I’ve been trying to schedule my day around God and set aside time for prayer throughout the day, but when I set aside the time sometimes I wonder what I’m supposed to be doing. How do I pray? How do I know I’m doing it right?
Fortunately, the weekend before Lent started, I had the opportunity to hear about prayer from the Archdiocese of Washington’s “iPray” campus ministry conference. Dominican Brother Justin Brophy reminded us that prayer is simply a relationship with Jesus Christ. It sounds easy, but often we are caught up in rubrics and novenas and can miss that the crux of our “prayer life” must be friendship with our Lord. As Brother Justin said, “You all know what relationships are and you have relationships, so you know how to pray.”
Brother went on to list his “3 A’s” of prayer: prayer is attentive, authentic, and accepting.
Prayer is attentive because in a relationship with someone you just don't see them for one hour and forget about them for the rest of the day. We must be praying throughout the day and offering up our works, joys, and sufferings to his infinite glory.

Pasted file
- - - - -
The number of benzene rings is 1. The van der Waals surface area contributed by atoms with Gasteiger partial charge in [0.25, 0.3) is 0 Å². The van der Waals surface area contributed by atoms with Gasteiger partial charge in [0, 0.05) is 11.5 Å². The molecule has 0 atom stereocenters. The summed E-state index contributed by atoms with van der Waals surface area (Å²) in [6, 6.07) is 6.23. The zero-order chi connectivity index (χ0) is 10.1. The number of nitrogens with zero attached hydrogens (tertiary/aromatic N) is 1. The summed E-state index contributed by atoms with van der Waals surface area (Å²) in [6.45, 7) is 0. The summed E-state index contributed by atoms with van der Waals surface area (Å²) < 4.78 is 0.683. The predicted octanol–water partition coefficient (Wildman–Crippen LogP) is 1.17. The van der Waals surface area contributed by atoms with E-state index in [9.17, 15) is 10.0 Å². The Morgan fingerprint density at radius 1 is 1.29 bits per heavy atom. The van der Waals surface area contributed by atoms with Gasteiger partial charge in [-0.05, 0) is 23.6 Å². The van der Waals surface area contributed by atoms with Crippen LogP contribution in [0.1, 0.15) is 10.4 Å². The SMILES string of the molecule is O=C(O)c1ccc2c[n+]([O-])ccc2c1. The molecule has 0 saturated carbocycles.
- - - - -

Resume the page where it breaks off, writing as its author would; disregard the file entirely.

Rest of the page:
Prayer is also authentic. Jesus asks us to pray from the heart and not “babble like the pagans” (Matthew 6:7). Vocal prayers like the Our Father, Hail Mary, and Divine Office have a huge place in our prayer lives, but we are also called to deeper mental prayer, going to God telling him what's on our heart and experiencing his presence in our lives.
This leads to the final “A:” prayer is accepting. God loves us unconditionally; He accepts us as we are and calls us to relationship with him despite our faults and failures because He is the Creator of the universe and knows us more perfectly than we know ourselves. “Before I formed you in the womb I knew you, and before you were born I consecrated you.” (Jeremiah 1:5)
As we approach the Easter season with joy, let us be renewed in our relationship with Christ and ask Him as the Apostles did, “Lord, teach us how to pray.” (Luke 11:1).
Nick Wagman is the Project Management & IT Coordinator for the Catholic Apostolate Center.